Advice on Surviving your First Year at University

Friday, July 20, 2012 12:00 AM

Liz Claridge, student at Exeter, gives advice on making the most of your first year at university

First year at university is absolutely mad. It goes by so fast and it's such a shock when you realize… hang on… I'm a third of the way through my course! Despite the social side everyone associates with Fresher's, at the end of the day you are (or should be) there for your course, so choosing a course that's right for you is key.

I didn't really know what to expect of my course, since History and Mathematics is such an unusual combination. I guessed what to expect of the individual subjects but not the interaction between the two.

History is a lot of work. Typically you have fewer hours than other courses but there is a lot of preparation and reading for seminars. Sometimes it can seem to be a bit of a slog but at the end of the day, if you're interested enough to want to study it for three years, it's worth the work.

The lectures are fast paced, covering a lot of material quickly, but are really interesting with a lot of information being fired at you. Being able to take good notes or just absorb is key. At Exeter the first year course is designed to try and give you a wide overview of a large period, which is great to let you find out which topics you enjoy and which you don't. This also means that, if you don't like a topic in seminars or your reading you'll have moved on in a week.

Whilst the staff are generally quite helpful if you find you're confused on an essay, listening to their feedback and really working on your essays is key. We didn't do a lot of essays during the year so getting the most out of each one really was important, especially for summer exams.

Maths is almost the opposite course wise. You have a lot more hours and at Exeter it seems more similar to school - you feel like you're being taught not lectured.


There was a lot less work than I'd thought there would be outside of lectures - although this might be because I wasn't doing a straight degree. Again, being able to make good notes - and remembering to copy examples to help you understand what's going on - is key and will really pay off in the long run.
First year seemed to build a lot on Further Maths A level. However, the idea was to get everyone to the same level so if you're not taking it I wouldn't worry. It'll be slightly harder work but you wont be far behind.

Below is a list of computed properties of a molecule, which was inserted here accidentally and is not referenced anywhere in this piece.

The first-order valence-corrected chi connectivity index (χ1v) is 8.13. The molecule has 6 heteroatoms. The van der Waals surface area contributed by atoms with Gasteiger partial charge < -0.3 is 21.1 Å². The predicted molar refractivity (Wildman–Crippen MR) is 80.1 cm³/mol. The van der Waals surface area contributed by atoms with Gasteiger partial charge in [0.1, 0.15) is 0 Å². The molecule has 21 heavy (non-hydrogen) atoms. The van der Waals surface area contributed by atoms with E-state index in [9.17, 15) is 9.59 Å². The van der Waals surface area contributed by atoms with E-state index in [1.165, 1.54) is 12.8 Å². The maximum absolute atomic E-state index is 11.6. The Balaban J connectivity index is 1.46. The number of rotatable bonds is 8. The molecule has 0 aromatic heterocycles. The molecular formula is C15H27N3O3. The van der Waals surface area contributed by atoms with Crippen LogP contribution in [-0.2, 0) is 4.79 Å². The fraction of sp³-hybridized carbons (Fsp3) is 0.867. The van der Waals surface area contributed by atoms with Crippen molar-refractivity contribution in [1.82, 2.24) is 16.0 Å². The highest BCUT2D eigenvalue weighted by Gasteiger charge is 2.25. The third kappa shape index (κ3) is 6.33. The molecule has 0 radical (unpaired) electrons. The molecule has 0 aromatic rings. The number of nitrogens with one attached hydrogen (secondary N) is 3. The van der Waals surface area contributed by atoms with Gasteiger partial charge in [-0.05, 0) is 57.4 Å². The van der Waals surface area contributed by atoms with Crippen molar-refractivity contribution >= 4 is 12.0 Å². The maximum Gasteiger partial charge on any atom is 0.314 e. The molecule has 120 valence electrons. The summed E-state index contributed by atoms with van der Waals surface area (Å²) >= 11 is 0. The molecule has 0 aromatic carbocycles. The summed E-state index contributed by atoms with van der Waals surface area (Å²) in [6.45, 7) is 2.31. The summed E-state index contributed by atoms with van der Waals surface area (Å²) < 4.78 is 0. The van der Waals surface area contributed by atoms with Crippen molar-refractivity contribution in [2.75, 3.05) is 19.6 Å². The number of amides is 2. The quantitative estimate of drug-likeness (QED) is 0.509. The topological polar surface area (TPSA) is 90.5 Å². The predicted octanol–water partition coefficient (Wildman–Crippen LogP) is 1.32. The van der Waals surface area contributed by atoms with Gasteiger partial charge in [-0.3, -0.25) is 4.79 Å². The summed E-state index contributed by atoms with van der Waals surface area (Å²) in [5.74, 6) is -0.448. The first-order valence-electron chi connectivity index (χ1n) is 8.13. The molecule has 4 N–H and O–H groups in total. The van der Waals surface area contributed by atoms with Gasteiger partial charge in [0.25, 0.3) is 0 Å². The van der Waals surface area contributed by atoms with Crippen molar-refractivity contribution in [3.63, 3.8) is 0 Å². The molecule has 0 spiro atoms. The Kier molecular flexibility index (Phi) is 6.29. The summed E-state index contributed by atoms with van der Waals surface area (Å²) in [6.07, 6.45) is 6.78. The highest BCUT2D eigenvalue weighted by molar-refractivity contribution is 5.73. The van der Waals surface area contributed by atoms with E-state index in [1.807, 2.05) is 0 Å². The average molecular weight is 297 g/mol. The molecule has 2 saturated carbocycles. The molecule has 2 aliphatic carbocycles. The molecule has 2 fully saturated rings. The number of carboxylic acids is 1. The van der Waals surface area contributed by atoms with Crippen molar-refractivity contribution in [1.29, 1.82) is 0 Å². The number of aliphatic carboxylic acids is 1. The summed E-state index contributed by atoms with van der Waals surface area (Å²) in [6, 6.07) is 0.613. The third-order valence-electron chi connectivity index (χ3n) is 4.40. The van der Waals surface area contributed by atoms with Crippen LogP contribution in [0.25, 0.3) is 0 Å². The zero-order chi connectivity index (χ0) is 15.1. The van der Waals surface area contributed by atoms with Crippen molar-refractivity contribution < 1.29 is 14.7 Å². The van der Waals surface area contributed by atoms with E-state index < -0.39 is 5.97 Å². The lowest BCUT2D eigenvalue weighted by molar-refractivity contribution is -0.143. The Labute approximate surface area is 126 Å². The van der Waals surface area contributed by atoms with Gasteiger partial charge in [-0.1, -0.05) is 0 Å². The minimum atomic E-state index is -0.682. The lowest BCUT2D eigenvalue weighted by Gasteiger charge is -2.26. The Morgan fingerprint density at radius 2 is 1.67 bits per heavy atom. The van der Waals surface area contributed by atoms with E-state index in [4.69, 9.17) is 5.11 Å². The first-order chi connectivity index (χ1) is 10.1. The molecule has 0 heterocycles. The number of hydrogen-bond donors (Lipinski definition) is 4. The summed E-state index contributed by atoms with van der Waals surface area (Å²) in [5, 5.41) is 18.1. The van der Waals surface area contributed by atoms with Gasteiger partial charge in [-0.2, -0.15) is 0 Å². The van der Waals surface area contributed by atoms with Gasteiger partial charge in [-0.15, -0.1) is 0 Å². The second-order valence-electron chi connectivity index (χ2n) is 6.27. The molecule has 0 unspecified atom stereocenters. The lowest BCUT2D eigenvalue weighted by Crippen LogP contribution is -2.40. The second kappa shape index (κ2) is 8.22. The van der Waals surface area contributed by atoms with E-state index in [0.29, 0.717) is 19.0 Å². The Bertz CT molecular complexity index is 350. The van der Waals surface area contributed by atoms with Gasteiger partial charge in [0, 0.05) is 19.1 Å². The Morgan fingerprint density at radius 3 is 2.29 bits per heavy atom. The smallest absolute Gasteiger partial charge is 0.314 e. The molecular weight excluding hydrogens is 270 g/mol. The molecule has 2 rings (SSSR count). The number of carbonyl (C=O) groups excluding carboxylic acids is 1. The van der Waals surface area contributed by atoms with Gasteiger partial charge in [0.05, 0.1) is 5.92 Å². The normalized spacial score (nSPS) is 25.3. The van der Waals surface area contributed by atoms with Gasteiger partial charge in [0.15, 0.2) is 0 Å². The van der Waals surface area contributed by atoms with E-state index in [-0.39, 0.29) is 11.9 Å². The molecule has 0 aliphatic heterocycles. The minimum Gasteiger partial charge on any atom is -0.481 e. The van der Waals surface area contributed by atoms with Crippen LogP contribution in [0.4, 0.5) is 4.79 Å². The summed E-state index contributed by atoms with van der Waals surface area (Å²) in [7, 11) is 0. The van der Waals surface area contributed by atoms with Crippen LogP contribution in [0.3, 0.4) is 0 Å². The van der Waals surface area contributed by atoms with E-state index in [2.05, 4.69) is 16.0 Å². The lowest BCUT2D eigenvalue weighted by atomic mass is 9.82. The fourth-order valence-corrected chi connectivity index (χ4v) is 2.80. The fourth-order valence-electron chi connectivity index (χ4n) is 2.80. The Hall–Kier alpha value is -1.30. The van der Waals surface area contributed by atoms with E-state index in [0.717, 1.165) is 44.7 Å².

We all have different priorities when we are thinking about what course to choose. Some people know what the career they want when they graduate so choose their course according to that, but I chose my course based on what I was interested in studying. I didn't have a clear view about what I want to do after university so I've been using the resources that the university offers to help me figure out where I go from here.

Going into first year I had a vague idea of going into publishing or advertising but no real clue after university. I had no idea what this would really entail or what I would need to do this.

There are a huge range of employability opportunities and events at university - from guest speakers coming in, to fairs, to training workshops and networking events. Plus the careers service can be a great help. As much spiel as you'll hear about going to these it really is a good idea to get in there early, get as much experience and talk to as many people as you can.  Even if the events feel like a waste of time, they really aren't - if anything they help you work out what you don't want to do. I now know I'm highly unlikely to want to work in the City but have found out about a number of opportunities that I want to look more into that I'd never thought of. I also know that publishing probably isn't for me.

I think it's also a good idea to spend some time during your summer break getting some work experience in different types of organizations. It can help you to get to know what a career is really about, and will also be a good addition to yout CV when the time comes to leave uni and look for your first job.

So, advice for a fresher - get involved, try everything, get started early (don't go out and get drunk too much, you'll just end up exhausted, miserable and broke) and choose a course that you're interested in, preferably good at, and honestly want to do. It's going to be your life for 3 years, or more, so you have to be interested and want to do it.

Good luck x

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